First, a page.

It is Professor Burris of Walden Two that illustrates the need to dominate in the community by it’s founder T. E. Frazier. Frazier himself admits that Walden Two is not a utopia, but rather a experiment on people to see how behavior can be altered for the aims of Frazier himself. As well, when Frazier is asked by the skeptical character Castle, “the the members have no voice whatsoever? ” (Skinner, 49), he simply replies “nor do they wish to” (49). As well, the governing bodies of the community, called managers are given the same pay but arguably less status than the scientists.
This is strikingly similar to the film, in that science and politics are both portrayed us ultimately too powerful for unwitting citizens, especially those who have been disenfranchised by war and other negative events. It seems then that the loss of commonsense has created victims of these citizens, who should instead be focusing on changing the larger government structure for the good of all. The selfishness of a few rules in both the book and the film. Loyalty and anarchy are also themes in the book, film, and the current event article in the Ottawa Citizen, entitled “Bangkok burns as anarchy reigns”.
It becomes clear that Walden Two is a community that is practicing silent anarchy, by it’s very form of being outside of the laws and practices of a government that is not appreciated. The sense of loyalty to Frazier, then, keeps the citizen of the community under pressure to conform to him as an authoritarian figure. Frazier boasts that the short and menial work required of each citizen makes him or her feel good about themselves. “Here a man can hold up his head and say ’I’ve done my share’” (51).
Arguably the positions of citizens here as menial and highly guarded prevent any kind of uprising. On the other hand, fear and strict control in V’s life in the film, along with his knowledge of the experimentation and exploitation of the people, create a personal vendetta and a need to change the system, through anarchy. His contempt for science and authoritarianism leave him with no loyalties other than to the people, so that they understand that his plight as a freedom fighter was not in vain.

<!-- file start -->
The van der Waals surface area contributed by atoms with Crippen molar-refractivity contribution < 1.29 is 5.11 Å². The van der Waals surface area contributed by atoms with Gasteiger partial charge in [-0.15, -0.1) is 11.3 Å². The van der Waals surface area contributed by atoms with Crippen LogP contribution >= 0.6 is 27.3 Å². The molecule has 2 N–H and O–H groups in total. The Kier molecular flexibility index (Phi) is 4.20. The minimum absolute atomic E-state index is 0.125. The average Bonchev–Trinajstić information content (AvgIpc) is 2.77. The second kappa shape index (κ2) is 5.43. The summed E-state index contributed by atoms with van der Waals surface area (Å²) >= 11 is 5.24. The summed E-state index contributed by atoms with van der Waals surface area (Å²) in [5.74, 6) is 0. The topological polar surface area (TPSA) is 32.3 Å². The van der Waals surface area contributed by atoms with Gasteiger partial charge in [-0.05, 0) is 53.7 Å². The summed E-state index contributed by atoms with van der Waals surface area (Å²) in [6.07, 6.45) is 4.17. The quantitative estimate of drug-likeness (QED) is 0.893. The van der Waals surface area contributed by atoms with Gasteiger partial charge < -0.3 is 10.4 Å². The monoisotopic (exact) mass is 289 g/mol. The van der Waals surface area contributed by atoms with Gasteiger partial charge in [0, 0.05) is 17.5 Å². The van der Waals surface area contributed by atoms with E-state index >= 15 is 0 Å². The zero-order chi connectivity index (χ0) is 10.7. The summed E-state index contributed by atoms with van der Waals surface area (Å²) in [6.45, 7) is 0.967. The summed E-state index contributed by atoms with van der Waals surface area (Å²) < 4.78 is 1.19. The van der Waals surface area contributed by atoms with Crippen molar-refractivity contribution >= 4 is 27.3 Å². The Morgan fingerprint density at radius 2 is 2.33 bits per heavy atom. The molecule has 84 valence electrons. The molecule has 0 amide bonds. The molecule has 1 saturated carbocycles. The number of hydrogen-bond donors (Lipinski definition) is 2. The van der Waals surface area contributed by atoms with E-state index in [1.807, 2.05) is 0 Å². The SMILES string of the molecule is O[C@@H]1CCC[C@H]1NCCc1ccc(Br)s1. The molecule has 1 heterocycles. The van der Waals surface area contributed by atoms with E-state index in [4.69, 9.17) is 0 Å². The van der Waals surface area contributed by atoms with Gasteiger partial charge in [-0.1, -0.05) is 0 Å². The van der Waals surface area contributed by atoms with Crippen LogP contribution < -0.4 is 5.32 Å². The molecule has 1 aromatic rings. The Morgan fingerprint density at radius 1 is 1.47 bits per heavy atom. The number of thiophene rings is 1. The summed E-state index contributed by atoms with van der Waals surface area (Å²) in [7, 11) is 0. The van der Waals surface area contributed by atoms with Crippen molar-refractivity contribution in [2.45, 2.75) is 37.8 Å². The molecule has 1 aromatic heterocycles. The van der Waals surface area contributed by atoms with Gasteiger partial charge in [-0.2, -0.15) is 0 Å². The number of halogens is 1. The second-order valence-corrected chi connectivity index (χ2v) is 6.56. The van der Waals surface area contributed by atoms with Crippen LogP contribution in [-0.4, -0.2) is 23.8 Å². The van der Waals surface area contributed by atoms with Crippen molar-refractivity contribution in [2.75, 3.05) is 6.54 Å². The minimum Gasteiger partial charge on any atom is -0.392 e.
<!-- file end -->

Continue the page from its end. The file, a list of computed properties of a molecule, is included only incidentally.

Loyalty to the “exiled former prime minister and billionaire Thaksin Shinawatra” (Mcelroy, 2010) is what is causing anarchy in Bangkok and people are coming out in masses to oppose the current government. The theme then of loyalty and anarchy in the film and book are definitely seen here. Although this anarchy is violent and not retreatist, as in Walden Two. This situation fits much more with the film in that the people are showing that they are done with fear and instead are turning the government on it’s heels to fear the people instead.
Like both the film and book, as well, a system of reinforcements and punishments can be seen. Though it is the people that are reinforcing one another in their numbers and the government using violent force to kill dissidents. This violence is similar to the actions in V for Vendetta with dissidents being locked away and tortured, although this was for scientific purposes. It seems that the only difference in the current anarchy in Bangkok is the science that supported the other two dystopias and obviously Bangkok is a dystopian place, as well.
“I urge leaders to set aside pride and politics for the sake of the people of Thailand,” (2010) said the UN’s High Commissioner for Human Rights. It can be seen in all three works cited that pride and politics can collide to cause anarchy, either overt and violent or retreatist, as in the Walden Two community. The loss of freedom can replace common sense and apathy can sometimes be put in it’s place, as is seen here. However, it can be argued that the situation in Bangkok is not apathetic, instead though there is a lack of commonsense in that children are being used as barricades in this stand-off.
Though it is important to challenge authoritarian regimes in dytopias, using extreme science, terrorism, and personal pride to achieve a better society is not a good solution.
Mcelroy, Damien. “Bangkok burns as anarchy reigns” in The Ottawa Citizen, (18, May 2010). Accessible Online http://www. ottawacitizen. com/news/Bangkok+burns+anarchy+reigns/3040504/story. html Last Accessed 19 May, 2010. McTeigue, James, (Director). (2005). V For Vendetta [Motion Picture]. United States: Warner Brothers. Skinner, B. F. (1948). Walden Two. Indianapolis: Hackett Publishing Company.